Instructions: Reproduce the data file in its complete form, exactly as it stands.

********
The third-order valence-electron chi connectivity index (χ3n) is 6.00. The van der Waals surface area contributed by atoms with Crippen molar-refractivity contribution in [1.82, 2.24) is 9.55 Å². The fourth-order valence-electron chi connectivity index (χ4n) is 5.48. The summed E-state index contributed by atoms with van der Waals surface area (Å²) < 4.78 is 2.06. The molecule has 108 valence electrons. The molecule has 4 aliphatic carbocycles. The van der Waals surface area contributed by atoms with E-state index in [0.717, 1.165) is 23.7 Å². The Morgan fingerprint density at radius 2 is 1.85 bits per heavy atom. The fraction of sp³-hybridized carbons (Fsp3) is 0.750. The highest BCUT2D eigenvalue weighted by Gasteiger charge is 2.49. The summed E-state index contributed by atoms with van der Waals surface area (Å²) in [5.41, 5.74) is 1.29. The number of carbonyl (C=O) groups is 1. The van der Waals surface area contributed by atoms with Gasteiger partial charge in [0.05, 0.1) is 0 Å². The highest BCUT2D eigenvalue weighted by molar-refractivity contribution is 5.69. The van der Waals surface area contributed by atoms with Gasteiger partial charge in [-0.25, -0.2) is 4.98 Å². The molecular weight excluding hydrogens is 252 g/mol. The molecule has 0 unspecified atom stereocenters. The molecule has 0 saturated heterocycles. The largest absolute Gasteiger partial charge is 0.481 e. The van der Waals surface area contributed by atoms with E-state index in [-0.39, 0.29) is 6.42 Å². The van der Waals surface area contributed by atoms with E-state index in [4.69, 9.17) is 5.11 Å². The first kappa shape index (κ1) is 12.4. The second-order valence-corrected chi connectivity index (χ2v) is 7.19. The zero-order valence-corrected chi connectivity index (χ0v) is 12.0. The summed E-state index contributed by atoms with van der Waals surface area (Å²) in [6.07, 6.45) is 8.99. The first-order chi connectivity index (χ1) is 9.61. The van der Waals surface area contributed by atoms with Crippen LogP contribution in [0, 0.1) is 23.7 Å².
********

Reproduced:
The third-order valence-electron chi connectivity index (χ3n) is 6.00. The van der Waals surface area contributed by atoms with Crippen molar-refractivity contribution in [1.82, 2.24) is 9.55 Å². The fourth-order valence-electron chi connectivity index (χ4n) is 5.48. The summed E-state index contributed by atoms with van der Waals surface area (Å²) < 4.78 is 2.06. The molecule has 108 valence electrons. The molecule has 4 aliphatic carbocycles. The van der Waals surface area contributed by atoms with E-state index in [0.717, 1.165) is 23.7 Å². The Morgan fingerprint density at radius 2 is 1.85 bits per heavy atom. The fraction of sp³-hybridized carbons (Fsp3) is 0.750. The highest BCUT2D eigenvalue weighted by Gasteiger charge is 2.49. The summed E-state index contributed by atoms with van der Waals surface area (Å²) in [5.41, 5.74) is 1.29. The number of carbonyl (C=O) groups is 1. The van der Waals surface area contributed by atoms with Gasteiger partial charge in [0.05, 0.1) is 0 Å². The highest BCUT2D eigenvalue weighted by molar-refractivity contribution is 5.69. The van der Waals surface area contributed by atoms with Gasteiger partial charge in [-0.25, -0.2) is 4.98 Å². The molecular weight excluding hydrogens is 252 g/mol. The molecule has 0 unspecified atom stereocenters. The molecule has 0 saturated heterocycles. The largest absolute Gasteiger partial charge is 0.481 e. The van der Waals surface area contributed by atoms with E-state index in [-0.39, 0.29) is 6.42 Å². The van der Waals surface area contributed by atoms with E-state index in [4.69, 9.17) is 5.11 Å². The first kappa shape index (κ1) is 12.4. The second-order valence-corrected chi connectivity index (χ2v) is 7.19. The zero-order valence-corrected chi connectivity index (χ0v) is 12.0. The summed E-state index contributed by atoms with van der Waals surface area (Å²) in [6.07, 6.45) is 8.99. The first-order chi connectivity index (χ1) is 9.61. The van der Waals surface area contributed by atoms with Crippen LogP contribution in [0, 0.1) is 23.7 Å².